The official blog of author Jean Marie Bauhaus

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Coffee Talk: a Blog Makeover, an Instagram Break and Upcoming Writing Projects. Plus Books!

Photo by Tarang Dave on Unsplash

Coffee Talks are where I chat with you as though we were sitting down together over coffee, updating you on my life, my work, and what’s been on my mind lately. I’d love to hear what’s been going on with you, as well, so keep the conversation going in the comments!

This week I’m taking a break from Instagram. And as usual whenever I take a social media break, I’m amazed to discover how much extra time I’ve got on my hands, despite the fact that I thought I had set healthy boundaries around how much time I spend on there. One thing I found myself with time to do was to finally make some tweaks to this here blog. I decided that a static website focused on my books wasn’t really doing much for me, so I made the blog the main focus, and gave the blog an official title: Through a Glass, Darkly. I also dusted off my rusty CSS skills and made some minor customization tweaks to the theme. This is all a better fit for the direction I want to take this blog in, and it also feels a lot more like me.

Why “Through a Glass, Darkly”? It’s a quote from scripture, specifically 1 Corinthians 13:12 in the King James version:

For now we see through a glass, darkly; but then face to face: now I know in part; but then shall I know even as also I am known.

The Apostle Paul is talking about how our understanding is darkened while we live in this fallen world. Only when Jesus returns will everything be made perfectly clear. It’s a good reminder to self to exercise humility as I discuss my own understanding of scripture and Biblical and theological concepts. But it also brings to mind Through the Looking Glass, which feels appropriate given how it feels like we’ve all collectively fallen through some crack into a bizarro, upside down world where we’re expected to comply with and see as reasonable things that are completely unreasonable and make no amount of sense whatsoever.

Anyway.

As for the new direction of the blog, I’m hoping to do more long-form content along the lines of last week’s post on the Biblical view of the supernatural, and to explore more of the implications of all of that on the Church, our modern world, and all the strange goings-on of these apparent last days. But I also want to post more frequently and intersperse the think pieces with shorter stuff along the lines of reviews, recommendations, quick takes on current happenings, and the like. Basically, I want to get back to my beginning-of-the-year goal of turning this blog into my main online hub and trying to grow a community, which got derailed by having to take a couple of months to round up some new writing clients, and then getting a puppy.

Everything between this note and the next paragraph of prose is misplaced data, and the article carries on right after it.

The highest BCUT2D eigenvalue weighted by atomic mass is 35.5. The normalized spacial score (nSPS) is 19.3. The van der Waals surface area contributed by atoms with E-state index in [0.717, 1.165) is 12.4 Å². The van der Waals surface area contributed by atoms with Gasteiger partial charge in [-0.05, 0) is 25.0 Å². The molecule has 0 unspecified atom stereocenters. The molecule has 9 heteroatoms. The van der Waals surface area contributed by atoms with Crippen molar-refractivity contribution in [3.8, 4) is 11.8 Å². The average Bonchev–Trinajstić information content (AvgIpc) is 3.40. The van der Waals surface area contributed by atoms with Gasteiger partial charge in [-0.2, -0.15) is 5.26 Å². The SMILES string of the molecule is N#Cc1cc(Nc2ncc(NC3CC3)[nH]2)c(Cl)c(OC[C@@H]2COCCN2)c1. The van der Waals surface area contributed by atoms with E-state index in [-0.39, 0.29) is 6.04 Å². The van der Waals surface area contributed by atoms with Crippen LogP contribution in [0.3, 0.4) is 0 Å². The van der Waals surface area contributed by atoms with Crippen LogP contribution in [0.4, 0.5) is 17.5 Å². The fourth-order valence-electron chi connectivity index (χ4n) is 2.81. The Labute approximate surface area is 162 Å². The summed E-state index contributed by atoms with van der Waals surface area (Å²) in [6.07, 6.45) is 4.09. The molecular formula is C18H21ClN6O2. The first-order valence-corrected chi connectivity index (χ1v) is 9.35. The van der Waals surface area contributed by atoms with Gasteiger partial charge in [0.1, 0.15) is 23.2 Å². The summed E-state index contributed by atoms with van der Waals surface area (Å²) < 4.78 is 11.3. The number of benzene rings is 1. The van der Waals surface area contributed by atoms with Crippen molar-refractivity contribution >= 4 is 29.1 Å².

Speaking of freelance writing, I had a big batch of assignments on my plate, but I’m all caught up as of this afternoon (mostly; I’ve got my last two assignments written and ready, but a technical issue is preventing me from turning them in). There’s no telling how long it will be until more work comes in, but I’m hoping to use the down time to write some content for this blog, and also to revive my pet blog and start taking advantage of affiliate links to generate some extra income. Oh, and also to start posting on Medium again. I may actually set up a version of this blog over there and re-post my longer, thinkier articles–all of which is in the interest of helping to finance our hopeful future sheep farm.

So why the Instagram break? Despite all my reservations around everything to do with Facebook, which owns IG, that’s the only social media platform I’ve remained active on, and it’s become my main source for news and keeping my ear to the ground. It’s also where I’ve been feeling compelled to evangelize my heart out and do my part to combat false teaching. But lately there’s been so much doom and gloom, and I was spending way too much time scrolling for news and watching commentary about everything that’s wrong with the world. I just needed to step back and take a break from all that stuff to reorient myself to the good that’s still to be found in the world, and in this country. I also realized that a lot of that time I was spending scrolling through my feeds was time I could be using to pray.

So I’ve been praying more. And working on my blog, and also setting aside the heavy theology books for a while to read a couple of books just for fun. One of those books is Hero with a Thousand Faces, and if you’ve known me long you might be shocked to learn I’ve never read it, nor anything else by Joseph Campbell. So far, I’m feeling like I wasn’t missing much. When I’m finished with it I’d like to do a compare/contrast with Tolkein’s view of mythology and truth, that the reason there’s so much commonality in the ancient myths and stories throughout the ages is because the stories in Genesis are all true and those memories got handed down through the generations as humans multiplied and filled the earth, and also because God encoded the truth about himself and his moral code into our DNA (spoiler alert: I side with Tolkein on this). Nevertheless, the Campbell book is giving me some things to think about, and I’d like to read about the Hero’s Journey from the actual source.